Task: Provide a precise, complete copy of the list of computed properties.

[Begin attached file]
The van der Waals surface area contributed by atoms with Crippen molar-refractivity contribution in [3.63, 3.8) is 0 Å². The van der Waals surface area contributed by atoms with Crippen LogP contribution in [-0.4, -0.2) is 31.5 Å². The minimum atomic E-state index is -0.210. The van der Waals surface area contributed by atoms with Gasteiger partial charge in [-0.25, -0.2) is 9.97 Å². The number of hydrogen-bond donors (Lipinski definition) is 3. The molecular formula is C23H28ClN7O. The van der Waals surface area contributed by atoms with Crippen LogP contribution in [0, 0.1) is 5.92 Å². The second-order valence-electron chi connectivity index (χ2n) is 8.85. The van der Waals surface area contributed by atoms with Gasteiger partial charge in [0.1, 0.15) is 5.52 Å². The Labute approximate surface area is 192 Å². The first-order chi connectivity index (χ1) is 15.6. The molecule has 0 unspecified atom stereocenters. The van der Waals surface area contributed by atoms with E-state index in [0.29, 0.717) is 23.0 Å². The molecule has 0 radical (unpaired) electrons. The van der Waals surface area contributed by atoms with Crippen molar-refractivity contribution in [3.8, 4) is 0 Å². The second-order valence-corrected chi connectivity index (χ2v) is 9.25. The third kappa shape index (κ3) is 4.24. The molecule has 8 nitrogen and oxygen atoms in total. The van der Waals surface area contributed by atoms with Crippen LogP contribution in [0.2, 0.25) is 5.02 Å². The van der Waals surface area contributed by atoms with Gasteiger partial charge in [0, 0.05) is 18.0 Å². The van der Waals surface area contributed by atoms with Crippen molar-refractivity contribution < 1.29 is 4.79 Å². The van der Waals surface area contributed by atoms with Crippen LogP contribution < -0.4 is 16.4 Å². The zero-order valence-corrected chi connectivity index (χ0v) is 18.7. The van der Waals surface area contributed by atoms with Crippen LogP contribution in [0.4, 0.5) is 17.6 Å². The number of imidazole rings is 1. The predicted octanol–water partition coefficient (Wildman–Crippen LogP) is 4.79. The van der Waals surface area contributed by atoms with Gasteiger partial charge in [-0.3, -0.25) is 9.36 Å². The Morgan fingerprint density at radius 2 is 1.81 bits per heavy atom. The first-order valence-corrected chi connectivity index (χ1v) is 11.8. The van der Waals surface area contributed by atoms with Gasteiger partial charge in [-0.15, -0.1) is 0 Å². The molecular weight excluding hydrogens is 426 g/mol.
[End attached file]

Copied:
The van der Waals surface area contributed by atoms with Crippen molar-refractivity contribution in [3.63, 3.8) is 0 Å². The van der Waals surface area contributed by atoms with Crippen LogP contribution in [-0.4, -0.2) is 31.5 Å². The minimum atomic E-state index is -0.210. The van der Waals surface area contributed by atoms with Gasteiger partial charge in [-0.25, -0.2) is 9.97 Å². The number of hydrogen-bond donors (Lipinski definition) is 3. The molecular formula is C23H28ClN7O. The van der Waals surface area contributed by atoms with Crippen LogP contribution in [0, 0.1) is 5.92 Å². The second-order valence-electron chi connectivity index (χ2n) is 8.85. The van der Waals surface area contributed by atoms with Gasteiger partial charge in [0.1, 0.15) is 5.52 Å². The Labute approximate surface area is 192 Å². The first-order chi connectivity index (χ1) is 15.6. The molecule has 0 unspecified atom stereocenters. The van der Waals surface area contributed by atoms with E-state index in [0.29, 0.717) is 23.0 Å². The molecule has 0 radical (unpaired) electrons. The van der Waals surface area contributed by atoms with Crippen molar-refractivity contribution in [3.8, 4) is 0 Å². The second-order valence-corrected chi connectivity index (χ2v) is 9.25. The third kappa shape index (κ3) is 4.24. The molecule has 8 nitrogen and oxygen atoms in total. The van der Waals surface area contributed by atoms with Crippen LogP contribution in [0.2, 0.25) is 5.02 Å². The van der Waals surface area contributed by atoms with Gasteiger partial charge in [0, 0.05) is 18.0 Å². The van der Waals surface area contributed by atoms with Crippen molar-refractivity contribution < 1.29 is 4.79 Å². The van der Waals surface area contributed by atoms with Crippen LogP contribution < -0.4 is 16.4 Å². The zero-order valence-corrected chi connectivity index (χ0v) is 18.7. The van der Waals surface area contributed by atoms with Crippen LogP contribution in [0.4, 0.5) is 17.6 Å². The number of imidazole rings is 1. The predicted octanol–water partition coefficient (Wildman–Crippen LogP) is 4.79. The van der Waals surface area contributed by atoms with Gasteiger partial charge in [-0.3, -0.25) is 9.36 Å². The Morgan fingerprint density at radius 2 is 1.81 bits per heavy atom. The first-order valence-corrected chi connectivity index (χ1v) is 11.8. The van der Waals surface area contributed by atoms with Gasteiger partial charge in [-0.15, -0.1) is 0 Å². The molecular weight excluding hydrogens is 426 g/mol.